Electric Pressure Cookers

Published January 1, 2013. From Cook's Illustrated.

Electric pressure cookers offer one big advantage over stovetop models: You don’t have to watch the pot—you can set it and walk away. But we’ve found electric models to have several disadvantages.

Overview:

Electric pressure cookers offer one big advantage over stovetop models: You don’t have to watch the pot—you can set it and walk away. And many models will produce great food in your absence, too. But we’ve found electric models to have several disadvantages.

First, they usually hold only 6 quarts—probably because their surrounding housing makes them quite large—whereas we prefer the more practical capacity of an 8-quart cooker. (We found one 8-quart electric model, but because of its confusing controls, poor durability, and weak performance, we could not recommend it.) Inside electric pressure cookers, food actually cooks in a small liner pot, like that of a rice cooker. These pots have a nonstick coating, which is far less durable than stainless steel stovetop models—we saw dings and worn areas in the nonstick coating after just a few uses—and the pots are light, slippery, and unanchored, so they spun around as we stirred food. Because they lack handles, they also felt dangerous when we needed to pour off hot liquid. Their… read more

Electric pressure cookers offer one big advantage over stovetop models: You don’t have to watch the pot—you can set it and walk away. And many models will produce great food in your absence, too. But we’ve found electric models to have several disadvantages.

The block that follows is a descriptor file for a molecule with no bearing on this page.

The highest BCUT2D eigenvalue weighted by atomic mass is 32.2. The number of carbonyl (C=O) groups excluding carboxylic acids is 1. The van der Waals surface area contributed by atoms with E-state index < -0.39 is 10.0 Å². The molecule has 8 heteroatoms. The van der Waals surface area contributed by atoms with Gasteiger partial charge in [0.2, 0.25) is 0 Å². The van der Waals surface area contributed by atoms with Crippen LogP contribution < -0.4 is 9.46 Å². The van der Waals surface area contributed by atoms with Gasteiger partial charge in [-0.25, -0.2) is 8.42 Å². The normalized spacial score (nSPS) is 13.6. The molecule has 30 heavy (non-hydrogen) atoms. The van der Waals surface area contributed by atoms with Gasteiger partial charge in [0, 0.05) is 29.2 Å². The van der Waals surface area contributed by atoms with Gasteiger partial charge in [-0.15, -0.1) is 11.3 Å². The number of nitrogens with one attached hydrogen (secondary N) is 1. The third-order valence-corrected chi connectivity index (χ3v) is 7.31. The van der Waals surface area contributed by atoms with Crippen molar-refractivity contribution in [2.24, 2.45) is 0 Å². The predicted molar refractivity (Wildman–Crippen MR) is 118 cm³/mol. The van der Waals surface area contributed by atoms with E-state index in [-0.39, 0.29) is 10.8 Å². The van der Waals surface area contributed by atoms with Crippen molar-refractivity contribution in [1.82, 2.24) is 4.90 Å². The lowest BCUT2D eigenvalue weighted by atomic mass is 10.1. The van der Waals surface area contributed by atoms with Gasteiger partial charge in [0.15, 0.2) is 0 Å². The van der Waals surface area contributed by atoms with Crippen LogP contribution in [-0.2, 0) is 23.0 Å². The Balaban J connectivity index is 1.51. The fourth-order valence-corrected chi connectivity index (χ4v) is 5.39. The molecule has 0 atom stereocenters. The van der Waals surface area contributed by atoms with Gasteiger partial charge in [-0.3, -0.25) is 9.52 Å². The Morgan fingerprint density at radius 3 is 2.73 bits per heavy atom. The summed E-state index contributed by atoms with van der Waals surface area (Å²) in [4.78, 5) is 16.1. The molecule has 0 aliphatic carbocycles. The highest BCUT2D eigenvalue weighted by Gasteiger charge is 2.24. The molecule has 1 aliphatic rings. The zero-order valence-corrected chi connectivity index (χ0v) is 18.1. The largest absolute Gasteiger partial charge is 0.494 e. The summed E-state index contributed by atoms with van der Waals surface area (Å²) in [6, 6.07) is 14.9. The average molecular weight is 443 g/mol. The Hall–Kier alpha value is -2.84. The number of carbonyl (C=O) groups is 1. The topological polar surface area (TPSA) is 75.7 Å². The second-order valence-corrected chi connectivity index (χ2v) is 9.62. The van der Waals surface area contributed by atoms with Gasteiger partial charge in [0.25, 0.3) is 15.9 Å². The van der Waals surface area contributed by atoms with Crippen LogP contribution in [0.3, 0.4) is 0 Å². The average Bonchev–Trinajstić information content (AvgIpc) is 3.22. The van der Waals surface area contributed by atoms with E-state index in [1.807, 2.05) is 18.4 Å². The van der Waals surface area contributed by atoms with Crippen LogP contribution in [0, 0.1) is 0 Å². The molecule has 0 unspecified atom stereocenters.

First, they usually hold only 6 quarts—probably because their surrounding housing makes them quite large—whereas we prefer the more practical capacity of an 8-quart cooker. (We found one 8-quart electric model, but because of its confusing controls, poor durability, and weak performance, we could not recommend it.) Inside electric pressure cookers, food actually cooks in a small liner pot, like that of a rice cooker. These pots have a nonstick coating, which is far less durable than stainless steel stovetop models—we saw dings and worn areas in the nonstick coating after just a few uses—and the pots are light, slippery, and unanchored, so they spun around as we stirred food. Because they lack handles, they also felt dangerous when we needed to pour off hot liquid. Their heating elements are weaker than those of a stove, so browning food in them can be challenging (some more so than others—the worst kept switching itself off as we sautéed). And all switch to “keep warm” mode after cooking. While this seems good, the downside is that many recipes call for a quick release of pressure to stop cooking. So you have to return just when cooking is done to vent steam and manually shut off the pot, or food will overcook. We also discovered that they can switch to “keep warm” mode during cooking when there’s not enough liquid in the pot—a problem when cooking large pieces of meat such as a whole chicken or meatloaf. And storage is an issue: Electric cookers take up a lot of space compared with stovetop models, which can also be used as regular stockpots or saucepans (some manufacturers separately sell plain lids for this purpose).